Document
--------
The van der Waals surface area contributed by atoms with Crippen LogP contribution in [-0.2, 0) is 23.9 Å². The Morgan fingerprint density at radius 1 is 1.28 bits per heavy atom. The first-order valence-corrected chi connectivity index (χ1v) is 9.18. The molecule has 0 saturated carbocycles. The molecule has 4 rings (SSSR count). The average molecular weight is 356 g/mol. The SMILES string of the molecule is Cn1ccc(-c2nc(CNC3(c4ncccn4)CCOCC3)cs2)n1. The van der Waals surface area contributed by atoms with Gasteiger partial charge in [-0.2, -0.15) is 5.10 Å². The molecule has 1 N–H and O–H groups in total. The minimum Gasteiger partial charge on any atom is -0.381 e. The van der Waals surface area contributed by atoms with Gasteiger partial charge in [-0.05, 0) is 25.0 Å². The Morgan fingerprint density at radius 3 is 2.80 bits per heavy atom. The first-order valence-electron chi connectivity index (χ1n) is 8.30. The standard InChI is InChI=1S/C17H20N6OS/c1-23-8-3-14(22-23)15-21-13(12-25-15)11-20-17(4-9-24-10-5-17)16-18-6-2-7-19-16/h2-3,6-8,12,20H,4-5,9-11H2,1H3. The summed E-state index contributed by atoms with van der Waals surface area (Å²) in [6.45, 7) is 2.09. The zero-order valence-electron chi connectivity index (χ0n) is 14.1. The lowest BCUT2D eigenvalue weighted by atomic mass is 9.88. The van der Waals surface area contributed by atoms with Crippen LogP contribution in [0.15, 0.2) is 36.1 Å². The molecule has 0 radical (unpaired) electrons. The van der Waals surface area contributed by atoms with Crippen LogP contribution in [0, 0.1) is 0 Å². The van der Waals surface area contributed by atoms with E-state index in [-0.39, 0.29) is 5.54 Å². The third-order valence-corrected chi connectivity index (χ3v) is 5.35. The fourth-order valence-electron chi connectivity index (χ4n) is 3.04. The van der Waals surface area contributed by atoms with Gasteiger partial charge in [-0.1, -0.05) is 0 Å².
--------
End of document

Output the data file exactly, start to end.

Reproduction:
The van der Waals surface area contributed by atoms with Crippen LogP contribution in [-0.2, 0) is 23.9 Å². The Morgan fingerprint density at radius 1 is 1.28 bits per heavy atom. The first-order valence-corrected chi connectivity index (χ1v) is 9.18. The molecule has 0 saturated carbocycles. The molecule has 4 rings (SSSR count). The average molecular weight is 356 g/mol. The SMILES string of the molecule is Cn1ccc(-c2nc(CNC3(c4ncccn4)CCOCC3)cs2)n1. The van der Waals surface area contributed by atoms with Gasteiger partial charge in [-0.2, -0.15) is 5.10 Å². The molecule has 1 N–H and O–H groups in total. The minimum Gasteiger partial charge on any atom is -0.381 e. The van der Waals surface area contributed by atoms with Gasteiger partial charge in [-0.05, 0) is 25.0 Å². The Morgan fingerprint density at radius 3 is 2.80 bits per heavy atom. The first-order valence-electron chi connectivity index (χ1n) is 8.30. The standard InChI is InChI=1S/C17H20N6OS/c1-23-8-3-14(22-23)15-21-13(12-25-15)11-20-17(4-9-24-10-5-17)16-18-6-2-7-19-16/h2-3,6-8,12,20H,4-5,9-11H2,1H3. The summed E-state index contributed by atoms with van der Waals surface area (Å²) in [6.45, 7) is 2.09. The zero-order valence-electron chi connectivity index (χ0n) is 14.1. The lowest BCUT2D eigenvalue weighted by atomic mass is 9.88. The van der Waals surface area contributed by atoms with Crippen LogP contribution in [0.15, 0.2) is 36.1 Å². The molecule has 0 radical (unpaired) electrons. The van der Waals surface area contributed by atoms with Crippen LogP contribution in [0, 0.1) is 0 Å². The van der Waals surface area contributed by atoms with E-state index in [-0.39, 0.29) is 5.54 Å². The third-order valence-corrected chi connectivity index (χ3v) is 5.35. The fourth-order valence-electron chi connectivity index (χ4n) is 3.04. The van der Waals surface area contributed by atoms with Gasteiger partial charge in [-0.1, -0.05) is 0 Å².